What is Mesh Networking?

For decades, the idea of a home Wi-Fi network was a single router placed in a central location in the home. While easy to set up and for years enough to keep homes and devices inside, it isn’t without its serious issues. That’s why mesh networking has become such a popular option. It eliminates the dreaded “dead spots,” And can reliably handle more devices than a single access point could.

Smart Homes Explained

What is Mesh Networking?

Mesh networking, also known as a mesh network, involves a set of access points called “nodes” (devices such as routers or switches) which work collaboratively to distribute data more efficiently across the network. This ensures data packets have multiple pathways to travel from the source to the destination, making the network robust and reliable.

smart home wifi

How Does It Work?

Every node communicates with the other nodes dynamically in a mesh network, finding the most efficient pathway to relay the data. In traditional network setups (including the traditional home Wi-Fi router), devices communicate through a central node. The use of multiple pathways ensures the network remains operational even if a node fails, as the data finds an alternate route to reach its destination.

Applications of Mesh Networking

Mesh networking is used in a variety of situations where connectivity performance over a wider area is required. Some examples include:

  • Smart Homes: Mesh networks can enhance the connectivity in smart homes, providing a stable connection for devices that are far from the main node.
  • Offices: In large office spaces, mesh networks ensure that every corner of the building has strong connectivity.
  • Outdoor Events: For outdoor events or in spaces where setting up a wired network is impractical, mesh networks can offer a reliable solution.
  • Cities: Many cities are adopting mesh networks to provide public Wi-Fi services, leveraging its scalability and robustness to cover large areas such as parks and municipal buildings.

Mesh Networking Advantages

Mesh networking offers a plethora of benefits, including:

  • Redundancy: The network remains operational even if a node fails, enhancing reliability.
  • Coverage: Mesh networks have a large coverage area, and strategically placed nodes can cover previously hard-to-reach areas.
  • Self-Healing: Mesh networks are capable of self-healing, automatically finding the best route for data transmission if a node is down.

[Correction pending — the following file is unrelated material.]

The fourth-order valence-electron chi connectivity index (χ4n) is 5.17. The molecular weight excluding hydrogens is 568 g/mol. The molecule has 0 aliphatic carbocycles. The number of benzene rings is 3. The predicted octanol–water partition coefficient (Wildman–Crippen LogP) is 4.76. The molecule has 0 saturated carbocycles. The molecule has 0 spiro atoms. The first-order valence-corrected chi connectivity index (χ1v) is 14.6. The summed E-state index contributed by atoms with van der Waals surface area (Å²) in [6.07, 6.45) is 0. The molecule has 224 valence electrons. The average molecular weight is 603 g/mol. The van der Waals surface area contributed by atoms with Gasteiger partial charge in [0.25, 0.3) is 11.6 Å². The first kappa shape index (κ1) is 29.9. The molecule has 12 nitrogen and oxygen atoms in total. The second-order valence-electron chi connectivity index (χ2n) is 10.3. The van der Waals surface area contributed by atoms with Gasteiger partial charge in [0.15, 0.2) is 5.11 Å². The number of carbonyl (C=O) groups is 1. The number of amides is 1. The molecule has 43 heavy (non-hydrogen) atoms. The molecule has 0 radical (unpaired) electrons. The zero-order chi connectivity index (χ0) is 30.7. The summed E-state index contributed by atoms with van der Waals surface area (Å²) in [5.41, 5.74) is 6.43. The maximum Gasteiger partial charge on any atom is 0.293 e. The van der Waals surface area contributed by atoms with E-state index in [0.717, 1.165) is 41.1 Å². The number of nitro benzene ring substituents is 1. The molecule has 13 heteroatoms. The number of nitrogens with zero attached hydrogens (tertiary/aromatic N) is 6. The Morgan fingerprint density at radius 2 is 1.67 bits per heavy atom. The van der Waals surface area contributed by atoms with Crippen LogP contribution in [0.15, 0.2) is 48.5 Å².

• Scalability: Mesh networks can easily be expanded by adding more nodes.

Mesh Networking Disadvantages

Mesh networking is generally an improvement over traditional single-router Wi-Fi, but there are some key disadvantages to opting for a mesh network.

  • Complexity: Setting up a mesh network can be complex, and may require some additional time to understand where nodes should be placed for the best results. (There are computer and smartphone apps that help you understand how your network performs, but these are not easy to use for the average person)
  • Cost: Mesh networking equipment is more expensive, especially if you need to cover a large area.

Setting Up a Mesh Network

If you’re contemplating setting up a mesh network in your home or office, here’s a simplified guide to get you started:

  1. Research

    Begin with thorough research to choose the right mesh network system that suits your requirements.

  2. Plan

    Carefully plan the placement of nodes to ensure optimal coverage.

  3. Install

    Follow the installation guide that accompanies the mesh network system for a successful setup.

  4. Test

    Once set up, test the network thoroughly to ensure it’s functioning as expected, making necessary adjustments to node placements if required.

Wrapping Up

If you’re planning to build out a substantial smart home setup, we strongly recommend you invest in a mesh networking router. You’ll be overall more satisfied with device performance, and experience fewer issues with devices losing their wireless connections.

We have an entire blog post on the best Wi-Fi routers which we personally recommend for use in the smart home.

The Smart Home Spot participates in Amazon Associates and other affiliate programs and may receive a commission from clicking on links on our site.

About the Author

Ed Oswald

Ed Oswald has nearly two decades of experience in technology and science journalism, and specializes in weather stations and smart home technology. He's written for Digital Trends, PC World, and TechHive. His work has also appeared in the New York Times. When he isn't writing about gadgets, he enjoys chasing severe weather and winter storms.